That wasn't what the media reports said. What it said was that he wants to limit the FCC to spectrum control, and move the other functions to the FTC.
I've been advocating that for years - at least for the "Network Neutrality" issue.
The problems that network neutrality is trying to address are mainly anticompetitive behavior and consumer fraud, where ISPs selectively degrade service either to extort additional fees or limit users who make heavy use of their contracted bandwidth (consumer fraud - giving less than what was advertised or what "internet service" commonly means) or give a competitive advantage to their own "value added" or "content provision" services, those of other divisions of a media conglomerate, or of partners, (anticompetitive "tying", vertical integration, and cartel formation).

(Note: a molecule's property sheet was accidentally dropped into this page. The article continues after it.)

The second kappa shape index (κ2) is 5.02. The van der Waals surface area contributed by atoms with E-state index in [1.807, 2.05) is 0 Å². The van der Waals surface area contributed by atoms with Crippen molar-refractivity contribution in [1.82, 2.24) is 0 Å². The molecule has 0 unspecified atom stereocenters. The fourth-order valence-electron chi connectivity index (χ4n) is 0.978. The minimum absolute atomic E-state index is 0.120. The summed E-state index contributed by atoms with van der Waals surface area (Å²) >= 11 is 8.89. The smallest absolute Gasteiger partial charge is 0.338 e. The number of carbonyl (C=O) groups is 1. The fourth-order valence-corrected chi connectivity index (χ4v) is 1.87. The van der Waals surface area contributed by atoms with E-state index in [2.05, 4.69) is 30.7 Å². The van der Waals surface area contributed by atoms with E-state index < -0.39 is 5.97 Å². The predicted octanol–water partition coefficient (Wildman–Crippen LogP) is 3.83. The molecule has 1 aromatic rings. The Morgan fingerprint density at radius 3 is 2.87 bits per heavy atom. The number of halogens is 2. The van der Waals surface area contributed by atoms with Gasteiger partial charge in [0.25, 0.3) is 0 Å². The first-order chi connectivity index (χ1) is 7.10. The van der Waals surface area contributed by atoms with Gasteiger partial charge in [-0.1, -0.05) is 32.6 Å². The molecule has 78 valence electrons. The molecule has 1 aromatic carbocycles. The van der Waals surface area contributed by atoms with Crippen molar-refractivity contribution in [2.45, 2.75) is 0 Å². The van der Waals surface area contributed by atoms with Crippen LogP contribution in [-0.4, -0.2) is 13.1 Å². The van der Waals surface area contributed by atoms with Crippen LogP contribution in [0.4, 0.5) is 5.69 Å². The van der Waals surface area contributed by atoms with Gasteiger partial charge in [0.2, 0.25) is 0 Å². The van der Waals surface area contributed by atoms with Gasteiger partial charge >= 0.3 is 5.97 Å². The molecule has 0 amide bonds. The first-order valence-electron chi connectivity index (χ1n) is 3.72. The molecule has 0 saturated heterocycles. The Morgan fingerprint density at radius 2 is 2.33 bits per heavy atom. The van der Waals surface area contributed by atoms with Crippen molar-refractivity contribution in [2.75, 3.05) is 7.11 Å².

As the major federal-level consumer protection agency, charged with enforcing consumer fraud and antitrust law, the FTC is well qualified to handle this sort of thing. It also has a track record of doing so. Their antitrust actions, for instance, include the historic breakups of Standard Oil and AT&T, the opening of IBM's eased mainframe computers to peripheral built by other manufacturers, and the Windows Browser tie-in suit decision against Microsoft.
Among the things you might see from a move of such regulation from FCC to FTC might be media conglomerates forced to divest themselves of ISPs, ISPs forbidden to sell preferential fast-lane service, and bans on cuting off or degrading the service of heavy users.
After the way he was treated by the mainstream media - owned by these same conglomerates - I'd expect Trump's administration to be more than happy to penalize them by breaking up these conglomerates.
- We get more network neutrality - by separating the ISPs from the media conglomerates that incentivize NON-neutrality.
- The Trump administration gets to spank the media conglomerates that were completely in bed with the Democrats during the election - in the name (and actuality!) of consumer protection.